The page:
Fall semester started this week.  I am starting ANOTHER year of nursing school.  I am trying to remember back to when I began this journy in January 2008. Would I have started nursing school if I knew I would be a student in 2016? I can’t tell you its been easy to have minimal income this long, but for me nursing school wasn’t about getting a job, it was about fulfilling a mission — to improve the safety of pregnancy and birth. I would probably have signed up for nursing school anyway. In this final year of my schooling I look at the extent of myRead More →

This semester I am teaching an online class. This is my first fully online course, though I have worked in hybrid courses.  It has me thinking about the online and distance education options available to aspiring midwives. Of course I decided to share my experiences of problems with you, to help you decide if online education is the right mode for your training. Yes, these suggestions do come from real problems and real students.Read More →

It is nearly May so conference season is starting, have you made the commitment to attend one or more? I often hear from midwives that they would like to attend conferences, but they cost too much in terms of time and money.  I agree, they can be expensive. But I see the time and money as an investment in my midwifery practice. That may seem a bit strange for readers who know I am not now, and probably will never be, in a clinical midwifery practice.  If I were, conferences would be a natural place for continuing education. My midwifery practice is public health, soRead More →

Do you have a social media presence as a midwife?  You may find some helpful tips in the CDCs Guide to Writing for Social Media. Inside you will find examples of how to write for the general public, how to write so others can share, and specific helps for different platforms. Enjoy!Read More →

When I first entered the world of natural birth I was educated to believe body weight had no effect on maternal or infant outcomes.  The organization I trained with was equally adamant that gestational weight gain was a useless measure that predicted nothing. I believed them. I made this belief a part of my life and looked the other way when I was obese for the first time in my life after my second pregnancy.  I spread this belief to other mothers, believing I was protecting them from fat shaming, from a non-evidence based health system, from the poorly researched advice they would get from otherRead More →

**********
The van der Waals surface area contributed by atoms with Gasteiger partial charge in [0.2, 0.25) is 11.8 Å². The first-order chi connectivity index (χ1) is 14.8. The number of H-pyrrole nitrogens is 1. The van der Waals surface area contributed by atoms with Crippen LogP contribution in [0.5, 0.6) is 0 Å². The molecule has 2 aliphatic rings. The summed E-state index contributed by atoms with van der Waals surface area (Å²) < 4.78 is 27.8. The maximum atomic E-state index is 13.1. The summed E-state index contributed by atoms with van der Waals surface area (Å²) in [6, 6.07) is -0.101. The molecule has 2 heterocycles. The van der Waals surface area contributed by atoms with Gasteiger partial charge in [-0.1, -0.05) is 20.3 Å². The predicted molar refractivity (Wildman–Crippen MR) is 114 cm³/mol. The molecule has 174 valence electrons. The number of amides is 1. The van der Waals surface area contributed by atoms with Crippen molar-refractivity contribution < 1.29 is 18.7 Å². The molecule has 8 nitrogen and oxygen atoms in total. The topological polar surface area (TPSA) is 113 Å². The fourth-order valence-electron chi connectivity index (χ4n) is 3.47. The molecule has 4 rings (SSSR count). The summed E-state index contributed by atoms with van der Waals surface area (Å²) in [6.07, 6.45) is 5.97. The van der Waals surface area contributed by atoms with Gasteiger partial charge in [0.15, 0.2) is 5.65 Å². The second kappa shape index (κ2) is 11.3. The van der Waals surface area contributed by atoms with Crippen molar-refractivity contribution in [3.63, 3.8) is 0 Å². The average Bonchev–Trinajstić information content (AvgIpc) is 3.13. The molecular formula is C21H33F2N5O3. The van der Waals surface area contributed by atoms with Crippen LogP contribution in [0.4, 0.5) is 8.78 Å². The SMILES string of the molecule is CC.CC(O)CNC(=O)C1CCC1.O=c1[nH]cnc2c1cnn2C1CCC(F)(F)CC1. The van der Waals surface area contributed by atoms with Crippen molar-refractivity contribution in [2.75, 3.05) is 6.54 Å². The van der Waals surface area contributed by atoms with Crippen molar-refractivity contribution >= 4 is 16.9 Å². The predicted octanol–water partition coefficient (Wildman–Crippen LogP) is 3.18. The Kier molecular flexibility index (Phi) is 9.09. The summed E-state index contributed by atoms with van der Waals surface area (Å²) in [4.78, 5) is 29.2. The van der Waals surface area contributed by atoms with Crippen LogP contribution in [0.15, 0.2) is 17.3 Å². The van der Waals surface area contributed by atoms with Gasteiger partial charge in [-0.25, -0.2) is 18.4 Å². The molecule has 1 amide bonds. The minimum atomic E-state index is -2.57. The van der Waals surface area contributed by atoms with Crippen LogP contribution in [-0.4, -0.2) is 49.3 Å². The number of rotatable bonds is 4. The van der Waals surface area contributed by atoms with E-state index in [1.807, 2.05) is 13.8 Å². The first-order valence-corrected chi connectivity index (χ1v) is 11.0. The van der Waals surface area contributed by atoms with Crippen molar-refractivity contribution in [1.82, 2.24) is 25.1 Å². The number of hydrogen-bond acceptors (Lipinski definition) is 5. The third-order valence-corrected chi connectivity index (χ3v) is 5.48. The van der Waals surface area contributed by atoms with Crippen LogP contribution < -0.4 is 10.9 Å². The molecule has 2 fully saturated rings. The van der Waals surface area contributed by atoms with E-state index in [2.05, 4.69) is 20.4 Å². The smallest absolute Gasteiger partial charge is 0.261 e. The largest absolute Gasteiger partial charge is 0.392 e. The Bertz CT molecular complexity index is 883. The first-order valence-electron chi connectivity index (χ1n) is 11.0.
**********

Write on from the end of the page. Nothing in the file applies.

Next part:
Progress with research is slow, and I am beginning to accept that. I don’t even mean the time it takes for research to be adopted into practice.  I’m talking about the work of creating and running a study all the way through publication of the results. Ideas come fast. Ideas have multiple possibilities.  But when the hard work of turning the idea into a legitimate study begins, pieces don’t always come together well. And sometimes they just come together slowly. Like the last 18 months…during which I began several projects that didn’t seem to be moving anywhere fast – and a dissertation that needs toRead More →

I’m a little behind, so you might have already seen this article from an obstetrician who accepted a challenge to stay in lithotomy position for an hour as part of the 2015 NHS Change Day. The easy thing (as a doula or midwife) when reading this article is to say, “Of course, I can’t believe you never thought about this.”  But remember it makes sense an OB might never think about this because her training focuses on mastering the skills she needs to save lives. When everyone around her during training accepts the practice as normal, useful, appropriate…she has little to no reason to questionRead More →

Earlier this week, the Lancet published international estimates of stillbirth rates. The conclusion of the authors was that progress in reducing stillbirth is slow. This is especially true  in my home country of the United States where stillbirth is now more prevalent than infant death. I don’t want to minimize the reality of the numbers; but I do want to acknowledge the importance of actually calculating these numbers.  Why? Because the deaths must be counted before action is taken.  It happened this way with neonatal mortality — it was ignored because there was an assumption that you couldn’t really count it.  Some brave advocates refused to acceptRead More →

There are many ways to advocate for change. I began as a woman who advocates to inform citizens through grassroots events. I have (slowly) become a midwife who advocates politically. This week, I received an email from a woman who advocates through art. No doubt you’ve encountered other pieces of art that begins discussions about maternity issues; you may have seen The Vagina Monologues, Ina Mae’s Cesarean Quilt, or photos from any number of organizations that want you to be aware of the issues facing pregnant women in low resource settings. This current project is about the costs of maternal health care in the UnitedRead More →